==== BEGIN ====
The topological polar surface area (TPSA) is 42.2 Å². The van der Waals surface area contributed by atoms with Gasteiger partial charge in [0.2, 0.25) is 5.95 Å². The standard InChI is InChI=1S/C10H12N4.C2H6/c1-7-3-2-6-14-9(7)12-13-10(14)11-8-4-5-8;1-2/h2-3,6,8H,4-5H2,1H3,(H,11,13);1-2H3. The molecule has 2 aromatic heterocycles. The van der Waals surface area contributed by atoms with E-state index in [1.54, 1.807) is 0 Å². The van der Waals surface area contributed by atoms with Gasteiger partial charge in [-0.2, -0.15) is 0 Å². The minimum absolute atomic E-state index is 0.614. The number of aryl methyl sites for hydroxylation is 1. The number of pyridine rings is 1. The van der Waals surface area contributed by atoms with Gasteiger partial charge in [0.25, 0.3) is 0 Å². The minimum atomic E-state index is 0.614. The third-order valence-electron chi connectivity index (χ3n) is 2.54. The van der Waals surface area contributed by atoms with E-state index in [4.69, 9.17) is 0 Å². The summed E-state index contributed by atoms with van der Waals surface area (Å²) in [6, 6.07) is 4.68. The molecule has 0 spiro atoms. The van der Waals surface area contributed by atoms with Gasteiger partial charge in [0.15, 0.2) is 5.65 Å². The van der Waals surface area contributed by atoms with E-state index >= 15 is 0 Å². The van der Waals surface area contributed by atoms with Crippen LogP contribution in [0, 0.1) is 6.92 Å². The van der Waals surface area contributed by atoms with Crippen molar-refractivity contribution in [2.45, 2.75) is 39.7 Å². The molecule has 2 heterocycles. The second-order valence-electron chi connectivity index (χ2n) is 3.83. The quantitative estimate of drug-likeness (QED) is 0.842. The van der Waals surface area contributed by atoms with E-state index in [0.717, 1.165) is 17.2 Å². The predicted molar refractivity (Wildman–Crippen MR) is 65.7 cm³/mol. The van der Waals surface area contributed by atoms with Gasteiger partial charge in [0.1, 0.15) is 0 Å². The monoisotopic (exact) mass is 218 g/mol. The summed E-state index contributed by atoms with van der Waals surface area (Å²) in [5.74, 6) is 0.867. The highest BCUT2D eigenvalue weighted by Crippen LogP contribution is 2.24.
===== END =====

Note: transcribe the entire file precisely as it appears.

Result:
The topological polar surface area (TPSA) is 42.2 Å². The van der Waals surface area contributed by atoms with Gasteiger partial charge in [0.2, 0.25) is 5.95 Å². The standard InChI is InChI=1S/C10H12N4.C2H6/c1-7-3-2-6-14-9(7)12-13-10(14)11-8-4-5-8;1-2/h2-3,6,8H,4-5H2,1H3,(H,11,13);1-2H3. The molecule has 2 aromatic heterocycles. The van der Waals surface area contributed by atoms with E-state index in [1.54, 1.807) is 0 Å². The van der Waals surface area contributed by atoms with Gasteiger partial charge in [-0.2, -0.15) is 0 Å². The minimum absolute atomic E-state index is 0.614. The number of aryl methyl sites for hydroxylation is 1. The number of pyridine rings is 1. The van der Waals surface area contributed by atoms with Gasteiger partial charge in [0.25, 0.3) is 0 Å². The minimum atomic E-state index is 0.614. The third-order valence-electron chi connectivity index (χ3n) is 2.54. The van der Waals surface area contributed by atoms with E-state index in [4.69, 9.17) is 0 Å². The summed E-state index contributed by atoms with van der Waals surface area (Å²) in [6, 6.07) is 4.68. The molecule has 0 spiro atoms. The van der Waals surface area contributed by atoms with Gasteiger partial charge in [0.15, 0.2) is 5.65 Å². The van der Waals surface area contributed by atoms with E-state index >= 15 is 0 Å². The van der Waals surface area contributed by atoms with Crippen LogP contribution in [0, 0.1) is 6.92 Å². The van der Waals surface area contributed by atoms with Crippen molar-refractivity contribution in [2.45, 2.75) is 39.7 Å². The molecule has 2 heterocycles. The second-order valence-electron chi connectivity index (χ2n) is 3.83. The quantitative estimate of drug-likeness (QED) is 0.842. The van der Waals surface area contributed by atoms with E-state index in [0.717, 1.165) is 17.2 Å². The predicted molar refractivity (Wildman–Crippen MR) is 65.7 cm³/mol. The van der Waals surface area contributed by atoms with Gasteiger partial charge in [0.1, 0.15) is 0 Å². The monoisotopic (exact) mass is 218 g/mol. The summed E-state index contributed by atoms with van der Waals surface area (Å²) in [5.74, 6) is 0.867. The highest BCUT2D eigenvalue weighted by Crippen LogP contribution is 2.24.